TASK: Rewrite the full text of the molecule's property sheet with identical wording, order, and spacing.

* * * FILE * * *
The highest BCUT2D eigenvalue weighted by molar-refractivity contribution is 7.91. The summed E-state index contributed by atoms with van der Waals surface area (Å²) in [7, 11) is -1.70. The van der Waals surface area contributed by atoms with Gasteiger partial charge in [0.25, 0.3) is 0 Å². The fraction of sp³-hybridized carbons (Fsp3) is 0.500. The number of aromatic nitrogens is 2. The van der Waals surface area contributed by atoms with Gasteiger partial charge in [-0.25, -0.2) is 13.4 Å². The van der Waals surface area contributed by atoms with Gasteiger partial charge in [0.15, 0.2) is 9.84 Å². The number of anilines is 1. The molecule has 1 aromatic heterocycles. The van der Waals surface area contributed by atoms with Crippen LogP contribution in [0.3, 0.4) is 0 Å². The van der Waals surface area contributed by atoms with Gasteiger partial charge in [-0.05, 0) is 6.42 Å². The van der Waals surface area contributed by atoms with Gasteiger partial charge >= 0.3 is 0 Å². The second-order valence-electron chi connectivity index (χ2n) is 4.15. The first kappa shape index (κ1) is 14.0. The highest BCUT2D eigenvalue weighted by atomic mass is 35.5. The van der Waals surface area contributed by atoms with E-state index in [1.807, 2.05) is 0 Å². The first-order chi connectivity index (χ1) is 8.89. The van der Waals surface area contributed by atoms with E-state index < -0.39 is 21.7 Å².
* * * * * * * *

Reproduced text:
The highest BCUT2D eigenvalue weighted by molar-refractivity contribution is 7.91. The summed E-state index contributed by atoms with van der Waals surface area (Å²) in [7, 11) is -1.70. The van der Waals surface area contributed by atoms with Gasteiger partial charge in [0.25, 0.3) is 0 Å². The fraction of sp³-hybridized carbons (Fsp3) is 0.500. The number of aromatic nitrogens is 2. The van der Waals surface area contributed by atoms with Gasteiger partial charge in [-0.25, -0.2) is 13.4 Å². The van der Waals surface area contributed by atoms with Gasteiger partial charge in [0.15, 0.2) is 9.84 Å². The number of anilines is 1. The molecule has 1 aromatic heterocycles. The van der Waals surface area contributed by atoms with Crippen LogP contribution in [0.3, 0.4) is 0 Å². The van der Waals surface area contributed by atoms with Gasteiger partial charge in [-0.05, 0) is 6.42 Å². The van der Waals surface area contributed by atoms with Gasteiger partial charge >= 0.3 is 0 Å². The second-order valence-electron chi connectivity index (χ2n) is 4.15. The first kappa shape index (κ1) is 14.0. The highest BCUT2D eigenvalue weighted by atomic mass is 35.5. The van der Waals surface area contributed by atoms with E-state index in [1.807, 2.05) is 0 Å². The first-order chi connectivity index (χ1) is 8.89. The van der Waals surface area contributed by atoms with E-state index < -0.39 is 21.7 Å².